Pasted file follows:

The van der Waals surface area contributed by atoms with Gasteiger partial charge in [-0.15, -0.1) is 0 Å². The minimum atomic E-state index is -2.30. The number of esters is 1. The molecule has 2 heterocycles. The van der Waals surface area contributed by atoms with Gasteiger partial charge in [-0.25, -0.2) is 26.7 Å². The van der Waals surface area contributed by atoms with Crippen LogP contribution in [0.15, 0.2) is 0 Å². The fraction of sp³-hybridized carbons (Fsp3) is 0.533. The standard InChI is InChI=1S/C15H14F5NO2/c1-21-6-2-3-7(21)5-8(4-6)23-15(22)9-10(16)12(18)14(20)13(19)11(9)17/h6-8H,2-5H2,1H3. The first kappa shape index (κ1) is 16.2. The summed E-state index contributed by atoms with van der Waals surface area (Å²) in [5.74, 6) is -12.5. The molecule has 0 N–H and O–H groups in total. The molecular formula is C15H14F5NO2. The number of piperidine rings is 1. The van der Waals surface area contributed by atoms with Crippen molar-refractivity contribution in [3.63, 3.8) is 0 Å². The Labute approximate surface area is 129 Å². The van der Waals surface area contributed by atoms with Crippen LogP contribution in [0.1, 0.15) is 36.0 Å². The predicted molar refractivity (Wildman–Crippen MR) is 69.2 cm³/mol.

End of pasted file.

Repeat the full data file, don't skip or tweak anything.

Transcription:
The van der Waals surface area contributed by atoms with Gasteiger partial charge in [-0.15, -0.1) is 0 Å². The minimum atomic E-state index is -2.30. The number of esters is 1. The molecule has 2 heterocycles. The van der Waals surface area contributed by atoms with Gasteiger partial charge in [-0.25, -0.2) is 26.7 Å². The van der Waals surface area contributed by atoms with Crippen LogP contribution in [0.15, 0.2) is 0 Å². The fraction of sp³-hybridized carbons (Fsp3) is 0.533. The standard InChI is InChI=1S/C15H14F5NO2/c1-21-6-2-3-7(21)5-8(4-6)23-15(22)9-10(16)12(18)14(20)13(19)11(9)17/h6-8H,2-5H2,1H3. The first kappa shape index (κ1) is 16.2. The summed E-state index contributed by atoms with van der Waals surface area (Å²) in [5.74, 6) is -12.5. The molecule has 0 N–H and O–H groups in total. The molecular formula is C15H14F5NO2. The number of piperidine rings is 1. The van der Waals surface area contributed by atoms with Crippen molar-refractivity contribution in [3.63, 3.8) is 0 Å². The Labute approximate surface area is 129 Å². The van der Waals surface area contributed by atoms with Crippen LogP contribution in [0.1, 0.15) is 36.0 Å². The predicted molar refractivity (Wildman–Crippen MR) is 69.2 cm³/mol.